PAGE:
Patent application title: METHOD FOR REDUCING THE WAITING TIME WHEN WORK STEPS ARE EXECUTED FOR THE FIRST TIME
Antonius Ax (Effeltrich, DE)
Detlef Becker (Mohrendorf, DE)
Detlef Becker (Mohrendorf, DE)
Karlheinz Dorn (Kalchreuth, DE)
Subrata Sinha (Erlangen, DE)
IPC8 Class: AG06F948FI
Class name: Task management or control process scheduling priority scheduling
Publication date: 2011-03-31
Patent application number: 20110078693
A method and a medical computer system for executing the method are
disclosed for reducing the waiting time for at least one user of the
computer system when they first execute at least one work step in the
computer system. The method includes pre-starting a process which is not
yet assigned to a user, and loading the services into the process, which
the applications initiated by a user to execute the at least one work
step are very likely to call without the user already being assigned to
1. A method for reducing waiting time for a least one user of a computer
system during their first execution of a least one work step in the
computer system, the method comprising:pre-starting a process which is
not yet assigned to any user; andloading services into the process which
is highly likely to call applications initiated by a user for executing
the at least one work step without the user already being assigned to the
2. The method as claimed in claim 1, wherein the computer system is a medical computer system.
3. The method as claimed in claim 1, wherein, when the process has been assigned to an actual user, then the applications of the user necessary for further work steps will be loaded into the process and executed.
4. The method as claimed in claim 1, wherein at least one further process with a relatively lower priority than the process already pre-started is pre-started, as soon as the pre-started process has been assigned to an actual user.
5. The method as claimed in claim 4, wherein the steps of claim 4 are repeated.
6. The method as claimed in claim 4, wherein at least one further application of the at least one work step is initiated which is allocated to the same process in which the initial callable services have been loaded or to another separate pre-started process.
7. The method as claimed in claim 6, wherein, as soon as the other separate, pre-started process is assigned to an actual user, a further instance of the same application is made available in a further separate pre-started process with a relatively lower priority than the other separate previously assigned and pre-started process for execution.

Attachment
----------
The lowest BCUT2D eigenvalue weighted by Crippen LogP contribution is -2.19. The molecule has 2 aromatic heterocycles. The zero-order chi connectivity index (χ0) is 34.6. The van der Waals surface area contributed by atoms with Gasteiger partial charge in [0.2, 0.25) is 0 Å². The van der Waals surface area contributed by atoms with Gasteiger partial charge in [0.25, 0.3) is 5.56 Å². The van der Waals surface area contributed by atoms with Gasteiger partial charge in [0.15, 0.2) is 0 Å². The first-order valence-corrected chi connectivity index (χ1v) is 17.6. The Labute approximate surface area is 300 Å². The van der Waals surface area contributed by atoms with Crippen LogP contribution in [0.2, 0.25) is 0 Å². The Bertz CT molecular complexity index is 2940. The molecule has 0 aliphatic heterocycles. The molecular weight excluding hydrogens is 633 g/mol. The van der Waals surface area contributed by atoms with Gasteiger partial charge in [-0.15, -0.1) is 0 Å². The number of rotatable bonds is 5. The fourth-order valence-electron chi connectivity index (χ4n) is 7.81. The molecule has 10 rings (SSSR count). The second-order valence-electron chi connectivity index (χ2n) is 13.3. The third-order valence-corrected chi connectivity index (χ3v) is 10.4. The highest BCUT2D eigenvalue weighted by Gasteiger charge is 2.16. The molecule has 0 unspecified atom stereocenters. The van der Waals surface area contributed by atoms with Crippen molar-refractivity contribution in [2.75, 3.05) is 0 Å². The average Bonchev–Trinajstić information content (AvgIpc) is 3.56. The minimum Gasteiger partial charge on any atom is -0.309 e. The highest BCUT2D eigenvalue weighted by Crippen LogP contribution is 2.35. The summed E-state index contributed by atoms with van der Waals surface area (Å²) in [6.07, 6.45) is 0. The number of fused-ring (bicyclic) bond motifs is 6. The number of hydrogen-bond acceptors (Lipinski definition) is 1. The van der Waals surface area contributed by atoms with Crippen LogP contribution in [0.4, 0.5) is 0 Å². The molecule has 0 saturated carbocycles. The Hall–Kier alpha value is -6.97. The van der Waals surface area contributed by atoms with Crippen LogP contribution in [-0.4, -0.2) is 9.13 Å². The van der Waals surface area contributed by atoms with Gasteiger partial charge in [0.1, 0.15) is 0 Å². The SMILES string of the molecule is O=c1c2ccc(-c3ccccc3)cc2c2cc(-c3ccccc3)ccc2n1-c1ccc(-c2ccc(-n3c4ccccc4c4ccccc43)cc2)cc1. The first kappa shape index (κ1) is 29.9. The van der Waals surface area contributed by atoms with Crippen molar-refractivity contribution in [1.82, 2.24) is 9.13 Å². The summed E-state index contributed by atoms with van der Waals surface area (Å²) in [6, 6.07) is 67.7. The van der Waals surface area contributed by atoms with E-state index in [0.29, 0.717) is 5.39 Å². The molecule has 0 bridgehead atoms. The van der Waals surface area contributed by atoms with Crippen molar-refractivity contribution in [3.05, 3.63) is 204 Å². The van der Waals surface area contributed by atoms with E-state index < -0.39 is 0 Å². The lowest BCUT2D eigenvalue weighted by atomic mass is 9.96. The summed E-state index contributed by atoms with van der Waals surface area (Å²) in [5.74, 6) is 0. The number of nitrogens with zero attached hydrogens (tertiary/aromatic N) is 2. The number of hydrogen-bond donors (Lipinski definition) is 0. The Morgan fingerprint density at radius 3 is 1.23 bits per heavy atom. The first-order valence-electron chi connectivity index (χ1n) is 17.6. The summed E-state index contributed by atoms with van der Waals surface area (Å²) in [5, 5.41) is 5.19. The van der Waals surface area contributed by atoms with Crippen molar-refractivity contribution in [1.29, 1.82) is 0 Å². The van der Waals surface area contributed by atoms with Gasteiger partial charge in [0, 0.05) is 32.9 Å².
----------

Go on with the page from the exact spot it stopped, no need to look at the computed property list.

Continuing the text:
8. The method as claimed in claim 7, wherein the steps of claim 7 are repeated.
9. The method as claimed in claim 1, wherein the pre-starting of a process is initiated with a static configuration.
10. The method as claimed in claim 1, wherein the pre-starting of a process is initiated with the help of a dynamic configuration based on at least one said work step.
11. The method as claimed in claim 1, wherein the pre-starting of a process is initiated with the aid of a heuristic configuration based on an evaluation of the frequency of the applications previously initiated by a user.
12. A medical computer system for executing a method for reducing wait time for at least one user of the computer system on their first execution of at least one work step in the computer system, the medical computer system comprising:means for pre-starting a process which is not yet assigned to any user; andmeans for loading services into the process, applications initiated by a user being very likely to call to execute the least one work step without the user already being assigned to the process.
13. The medical computer system as claimed in claim 12, wherein, when the process is assigned to an actual user, then the necessary applications of the user for further work steps are loadable into the process and are executable.
14. The medical computer system as claimed in claim 12, wherein at least one further process with a relatively lower priority than the already pre-started process is pre-startable as soon as the already pre-started process is assigned to an actual user.
15. The medical computer system as claimed in claim 14, wherein at least one further application of the at least one work step is initiatable which is allocatable to the same process in which the initially callable services are loaded or to another separate pre-started process.
16. The medical computer system as claimed in claim 15, wherein, as soon as the other separate, pre-started process is assigned to an actual user, a further instance of the same application is available for execution in a further separate, pre-started process with a relatively lower priority than that of the other separate, previously assigned and pre-started process.
17. The method as claimed in claim 5, wherein at least one further application of the at least one work step is initiated which is allocated to the same process in which the initial callable services have been loaded or to another separate pre-started process.